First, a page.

The Intercollegiate Studies Institute’s (ISI) recent survey results have prompted an onslaught in the media of sensational headlines and aimlessly heated discussions on cable news. The most exciting claim is that colleges in the U.S. have failed their students, that students enter college more aware of American history and civics than they are when they leave, and that top colleges are some of the worst offenders. But an examination of the study’s methods and conclusions reveals gaping problems.
First, let’s all take a second to think about the source of the data. ISI tested students in their freshman and senior years and compared the scores. Their claim is that this difference reveals, or at the very least correlates with, students’ civic awareness. Now you don’t have to take an econometrics class to know how silly this conclusion is. For starters, top colleges like the U of C get top high school students—the type that actually learned things in junior-high civics class. We come into college knowing what we need to know and leave it having not wasted any time on rote memorization of names and dates.
Second, the survey takes no account of the spectrum of educational backgrounds encompassed by entering university students, some of whom are from different countries, and entirely ignores the nature of a liberal arts education. Students benefit from a diverse student populace, the type that hail from other countries and, understandably, don’t have a natural predilection toward curling up with a copy of an Idiot’s Guide to American History every night. ISI’s study would tell us such admissions decisions are misguided. The U of C would be pretty dumb to listen.
Third—and this is where the study goes from being just a half-baked attempt at proving a preconceived opinion to irrevocably flawed—is that it is targeted at the wrong audience. Historically, the place for civics education has always been in the high school classroom. When Thomas Jefferson wrote about the purpose and importance of public education, he was conceptualizing a method for giving each citizen a sense of national pride and civic responsibility as voting citizens, not an idealized notion that all students would be thus inspired to major in American history once they entered college. Jefferson was also a supporter of a liberal arts education, the type that empowered students to explore questions of preeminent importance and not only which candidate is would be best in Congress.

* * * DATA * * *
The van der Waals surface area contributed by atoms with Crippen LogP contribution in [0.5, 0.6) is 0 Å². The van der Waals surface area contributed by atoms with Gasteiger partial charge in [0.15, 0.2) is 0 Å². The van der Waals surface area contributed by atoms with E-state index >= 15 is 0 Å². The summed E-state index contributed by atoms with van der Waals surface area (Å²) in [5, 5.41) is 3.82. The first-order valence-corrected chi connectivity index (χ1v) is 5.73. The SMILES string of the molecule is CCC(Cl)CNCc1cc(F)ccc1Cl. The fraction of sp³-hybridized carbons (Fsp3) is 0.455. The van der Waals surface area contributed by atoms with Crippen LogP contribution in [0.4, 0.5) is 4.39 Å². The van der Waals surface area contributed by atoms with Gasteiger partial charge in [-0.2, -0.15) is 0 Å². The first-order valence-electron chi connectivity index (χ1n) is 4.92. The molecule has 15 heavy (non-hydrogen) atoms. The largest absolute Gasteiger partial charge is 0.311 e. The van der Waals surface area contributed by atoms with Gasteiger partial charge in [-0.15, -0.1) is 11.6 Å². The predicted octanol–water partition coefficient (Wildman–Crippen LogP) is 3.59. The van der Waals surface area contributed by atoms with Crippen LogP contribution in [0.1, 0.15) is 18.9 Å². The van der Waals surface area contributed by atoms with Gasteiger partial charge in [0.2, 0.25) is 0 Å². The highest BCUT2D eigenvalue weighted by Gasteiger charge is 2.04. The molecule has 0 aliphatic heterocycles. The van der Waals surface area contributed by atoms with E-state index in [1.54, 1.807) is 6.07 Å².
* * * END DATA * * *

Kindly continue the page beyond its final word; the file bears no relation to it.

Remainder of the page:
A university education is, by design, a melting pot of students from all cultures, classes, and national backgrounds. It is a place where larger ideas and broader intellectual questions are explored, and colleges should not be expected to continue playing catch-up for those who can’t recite the Gettysburg Address. It is understood, in fact, that a background in civics should already be embodied in students who have advanced this far in their educational careers; while there may be great validity in ISI’s survey to be explored, that exploration does not have its place in a university. ISI should take its exploration back to the grade school, the middle school, and the high school classroom, and there address the issue of the American student’s lackluster civics comprehension.